Data availability

The data set analyzed during the current study is available through ftp.sron.nl/open-access-data/hasekamp/NatureComm2019/. The AEROCOM model history is available at aerocom.met.no/data.html.

Code availability

The computer codes used to analyze the data are available from the corresponding author on reasonable request.

References

  1. 1.

    Twomey, S. Pollution and the planetary albedo. Atmos. Environ. 8, 1251–1256 (1974).

  2. 2.

    Boucher, O. et al. Clouds and Aerosols 7, (571–658. Cambridge University Press, Cambridge, United Kingdom and New York, NY, USA, 2013).

  3. 3.

    Feingold, G., Remer, L. A., Ramaprasad, J. & Kaufman, Y. J. Analysis of smoke impact on clouds in brazilian biomass burning regions: an extension of Twomey’s approach. J. Geophys. Res. 106, 22907–22922 (2001).

  4. 4.

    Quaas, J. et al. Aerosol indirect effects - general circulation model intercomparison and evaluation with satellite data. Atmos. Chem. Phys. 9, 8697–8717 (2009).

  5. 5.

    Nakajima, T., Higurashi, A., Kawamoto, K. & Penner, J. E. A possible correlation between satellite-derived cloud and aerosol microphysical parameters. Geophys. Res. Lett. 28, 1171–1174 (2001).

  6. 6.

    Bréon, F., Tanré, D. & Generoso, S. Aerosol effect on cloud droplet size monitored from satellite. Science 295, 834–838 (2002).

  7. 7.

    Lohmann, U. & Lesins, G. Stronger constraints on the anthropogenic indirect aerosol effect. Science 298, 1012–1015 (2002).

  8. 8.

    Gryspeerdt, E. et al. Constraining the instantaneous aerosol influence on cloud albedo. Proc. Natl Acad. Sci. 114, 4899–4904 (2017).

  9. 9.

    Penner, J. E., Xu, L. & Wang, M. Satellite methods underestimate indirect climate forcing by aerosols. Proc. Natl Acad. Sci. USA 108, 13404 (2011).

  10. 10.

    Seinfeld, J. H. et al. Improving our fundamental understanding of the role of aerosol-cloud interactions in the climate system. Proc. Natl Acad. Sci. 113, 5781–5790 (2016).

  11. 11.

    Quaas, J., Boucher, O. & Lohmann, U. Constraining the total aerosol indirect effect in the LMDZ and ECHAM4 gcms using modis satellite data. Atmos. Chem. Phys. 6, 947–955 (2006).

  12. 12.

    Ma, P.-L., Rasch, P., Chepfer, H., M. Winker, D. & Ghan, S. Observational constraint on cloud susceptibility weakened by aerosol retrieval limitations. Nat. Commun. 9, 2640 (2018).

  13. 13.

    Dubovik, O. et al. Polarimetric remote sensing of atmospheric aerosols: instruments, methodologies, results, and perspectives. J. Quant. Spectrosc. Radiat. Transfer 224, 474–511 (2019).

  14. 14.

    Dusek, U. et al. Size matters more than chemistry for cloud-nucleating ability of aerosol particles. Science 312, 1375–1378 (2006).

  15. 15.

    Rosenfeld, D. Aerosols, clouds, and climate. Science 312, 1323–1324 (2006).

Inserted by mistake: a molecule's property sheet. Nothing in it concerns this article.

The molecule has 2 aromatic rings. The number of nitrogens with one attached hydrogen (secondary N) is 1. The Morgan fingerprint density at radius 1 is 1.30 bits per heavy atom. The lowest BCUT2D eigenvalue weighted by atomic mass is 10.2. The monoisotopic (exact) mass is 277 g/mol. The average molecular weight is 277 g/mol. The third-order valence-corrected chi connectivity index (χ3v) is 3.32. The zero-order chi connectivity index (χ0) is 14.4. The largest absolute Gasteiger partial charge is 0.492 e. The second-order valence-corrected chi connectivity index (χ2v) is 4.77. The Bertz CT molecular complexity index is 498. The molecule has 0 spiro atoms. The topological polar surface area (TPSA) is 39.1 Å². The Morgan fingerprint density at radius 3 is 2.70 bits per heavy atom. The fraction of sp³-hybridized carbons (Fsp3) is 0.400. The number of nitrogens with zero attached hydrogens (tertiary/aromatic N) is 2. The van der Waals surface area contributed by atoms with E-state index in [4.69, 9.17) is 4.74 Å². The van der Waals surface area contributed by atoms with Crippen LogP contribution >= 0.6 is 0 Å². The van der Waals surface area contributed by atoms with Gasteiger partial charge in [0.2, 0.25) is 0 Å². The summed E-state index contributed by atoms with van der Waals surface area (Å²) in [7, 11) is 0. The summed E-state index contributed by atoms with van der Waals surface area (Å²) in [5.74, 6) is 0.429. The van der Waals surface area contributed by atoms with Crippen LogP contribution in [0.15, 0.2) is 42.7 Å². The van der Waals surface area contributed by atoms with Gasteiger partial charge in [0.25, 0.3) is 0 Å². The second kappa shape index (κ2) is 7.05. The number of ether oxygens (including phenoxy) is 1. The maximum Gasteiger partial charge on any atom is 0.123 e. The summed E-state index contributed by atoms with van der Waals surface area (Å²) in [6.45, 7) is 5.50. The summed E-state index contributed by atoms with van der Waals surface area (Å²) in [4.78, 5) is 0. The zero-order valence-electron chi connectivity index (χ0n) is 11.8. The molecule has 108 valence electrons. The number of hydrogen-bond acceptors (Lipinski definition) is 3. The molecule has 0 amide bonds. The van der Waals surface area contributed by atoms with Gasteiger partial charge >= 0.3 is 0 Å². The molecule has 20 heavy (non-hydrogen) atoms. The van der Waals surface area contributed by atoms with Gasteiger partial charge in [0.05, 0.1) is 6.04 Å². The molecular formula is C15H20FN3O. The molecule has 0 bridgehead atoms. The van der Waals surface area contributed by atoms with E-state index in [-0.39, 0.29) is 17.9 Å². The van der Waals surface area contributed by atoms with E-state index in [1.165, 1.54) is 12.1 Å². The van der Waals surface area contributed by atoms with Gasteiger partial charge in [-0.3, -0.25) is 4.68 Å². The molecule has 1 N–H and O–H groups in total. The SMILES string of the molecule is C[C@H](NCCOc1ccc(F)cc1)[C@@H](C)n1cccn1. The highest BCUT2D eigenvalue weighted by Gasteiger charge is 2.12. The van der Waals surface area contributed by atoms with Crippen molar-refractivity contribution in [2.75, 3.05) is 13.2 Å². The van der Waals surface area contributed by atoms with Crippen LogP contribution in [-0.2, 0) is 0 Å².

16. 16.

    Hasekamp, O. P., Litvinov, P. & Butz, A. Aerosol properties over the ocean from PARASOL multiangle photopolarimetric measurements. J. Geophys. Res. 116, D14204+ (2011).

  17. 17.

    Stap, F. A., Hasekamp, O. P. & Röckmann, T. Sensitivity of parasol multi-angle photopolarimetric aerosol retrievals to cloud contamination. Atmos. Meas. Techn. 8, 1287–1301 (2015).

  18. 18.

    Lacagnina, C., Hasekamp, O. P. & Torres, O. Direct radiative effect of aerosols based on PARASOL and OMI satellite observations. J. Geophys. Res. 122, 2366–2388 (2017).

  19. 19.

    Platnick, S. et al. The MODIS cloud optical and microphysical products: collection 6 updates and examples from Terra and Aqua. IEEE Transact. Geosci. Remote Sens. 55, 502–525 (2017).

  20. 20.

    Chin, M. et al. Tropospheric aerosol optical thickness from the GOCART model and comparisons with satellite and sun photometer measurements. J. Atmos. Sci. 59, 461–483 (2002).

  21. 21.

    Quaas, J., Boucher, O., Bellouin, N. & Kinne, S. Satellite-based estimate of the direct and indirect aerosol climate forcing. J. Geophys. Res. 113, 5204+ (2008).

  22. 22.

    McComiskey, A. & Feingold, G. Quantifying error in the radiative forcing of the first aerosol indirect effect. Geophys. Res. Lett. 35. https://agupubs.onlinelibrary.wiley.com/doi/abs/10.1029/2007GL032667 (2008).

  23. 23.

    Gryspeerdt, E. et al. Surprising similarities in model and observational aerosol radiative forcing estimates. Atmos. Chem. Phys. Discuss. https://doi.org/10.5194/acp-2019-533, in press, 2019.

  24. 24.

    Werdell, P. J. et al. The Plankton, Aerosol, Cloud, ocean Ecosystem mission: status, science, advances. Bull. Am. Meteorol. Soc. 100, 1775–1794 (2019).

  25. 25.

    Hasekamp, O. P. et al. Aerosol measurements by SPEXone on the NASA PACE mission: expected retrieval capabilities. J. Quant. Spectrosc. Radiat. Transfer 227, 170–184 (2019).

  26. 26.

    Toll, V., Christensen, M., Quaas, J. & Bellouin, N. Weak average liquid-cloud-water response to anthropogenic aerosols. Nature 572, 51–55 (2019).

  27. 27.

    Murphy, D. M. et al. An observationally based energy balance for the earth since 1950. J. Geophys. Res. 114. https://agupubs.onlinelibrary.wiley.com/doi/abs/10.1029/2009JD012105 (2009).

  28. 28.

    Bellouin, N. et al. Bounding global aerosol radiative forcing of climate change. Reviews of Geophysics, 57. https://doi.org/10.1029/2019RG000660 (2019).

  29. 29.